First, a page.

Decision To Hold Federally-Mandated Education Testing Made Little Sense
The decision to hold federally-mandated education testing in English language arts and math already made little sense this year.
The tests are a rite of spring each year for third- through eighth-graders is supposed to provide a snapshot of how children across the country are learning compared to their peers.
Of course, such comparisons are impossible this year because different school districts are educating their students differently due to COVID-19. Some schools have returned to full attendance in school, some schools are a mix of in-school and remote learning while other districts are fully remote. There is no way the tests provide any sort of meaningful data when looking at a bigger picture.
It would have made sense for the federal government to allow states to cancel the tests this year, but the federal Department of Education has decided the tests should go on.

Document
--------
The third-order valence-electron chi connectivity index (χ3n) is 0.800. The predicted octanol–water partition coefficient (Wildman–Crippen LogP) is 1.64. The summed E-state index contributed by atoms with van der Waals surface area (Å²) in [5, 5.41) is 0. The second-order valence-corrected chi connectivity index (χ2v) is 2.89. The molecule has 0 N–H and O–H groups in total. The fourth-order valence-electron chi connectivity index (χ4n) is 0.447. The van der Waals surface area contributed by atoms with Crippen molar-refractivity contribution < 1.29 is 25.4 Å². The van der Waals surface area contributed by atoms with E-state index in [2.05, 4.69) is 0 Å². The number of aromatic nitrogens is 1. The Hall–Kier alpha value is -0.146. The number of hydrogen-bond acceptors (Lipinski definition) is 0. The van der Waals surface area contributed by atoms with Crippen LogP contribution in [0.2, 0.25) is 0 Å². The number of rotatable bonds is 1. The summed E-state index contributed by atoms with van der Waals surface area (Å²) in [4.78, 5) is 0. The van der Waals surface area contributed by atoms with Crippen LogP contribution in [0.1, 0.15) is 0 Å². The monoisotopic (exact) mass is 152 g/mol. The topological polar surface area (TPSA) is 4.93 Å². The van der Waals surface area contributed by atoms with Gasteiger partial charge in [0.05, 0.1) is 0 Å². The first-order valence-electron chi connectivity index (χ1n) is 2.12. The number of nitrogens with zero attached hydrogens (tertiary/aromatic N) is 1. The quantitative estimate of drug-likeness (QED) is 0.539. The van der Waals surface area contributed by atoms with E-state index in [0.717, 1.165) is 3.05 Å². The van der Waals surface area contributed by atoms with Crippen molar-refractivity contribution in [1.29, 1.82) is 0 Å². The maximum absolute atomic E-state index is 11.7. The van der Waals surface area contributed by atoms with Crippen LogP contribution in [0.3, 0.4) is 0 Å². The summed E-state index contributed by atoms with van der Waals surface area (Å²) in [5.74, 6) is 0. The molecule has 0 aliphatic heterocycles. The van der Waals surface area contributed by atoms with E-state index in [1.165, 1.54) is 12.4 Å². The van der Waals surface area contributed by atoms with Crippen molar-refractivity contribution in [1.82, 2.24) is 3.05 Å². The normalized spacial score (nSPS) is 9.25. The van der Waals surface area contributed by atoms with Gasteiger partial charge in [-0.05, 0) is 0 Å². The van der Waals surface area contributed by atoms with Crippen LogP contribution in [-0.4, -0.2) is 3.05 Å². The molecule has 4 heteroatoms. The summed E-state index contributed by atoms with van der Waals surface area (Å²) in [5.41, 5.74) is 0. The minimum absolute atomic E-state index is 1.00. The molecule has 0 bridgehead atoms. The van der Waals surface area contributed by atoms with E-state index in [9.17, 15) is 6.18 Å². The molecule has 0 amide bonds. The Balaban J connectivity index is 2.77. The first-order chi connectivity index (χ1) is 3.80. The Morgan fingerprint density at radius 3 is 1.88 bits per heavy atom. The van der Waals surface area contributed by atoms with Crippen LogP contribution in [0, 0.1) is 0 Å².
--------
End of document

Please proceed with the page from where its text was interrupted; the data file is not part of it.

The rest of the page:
Now, consider what happens with existing restrictions on the tests. Emily Harvey, Panama Central School director of instruction, told school board members last week that the district was waiting for guidance from the New York Education Department regarding how to handle testing for students who aren’t in school on a testing day because their schedule has them learning remotely. The tests can’t be given remotely and are to be given only on one day — meaning some students and their parents will have to change their schedules to participate. That situation will come up throughout the state, particularly in schools that have yet to return to any form of in-school instruction.
Schools have already been doing their own assessments to gauge learning loss. Those assessments should suffice, particularly if administering the tests this year means an additional burden on schools and, most importantly, children and their families. After all, there are already in-school assessments being used to guide instruction — and isn’t that what really matters?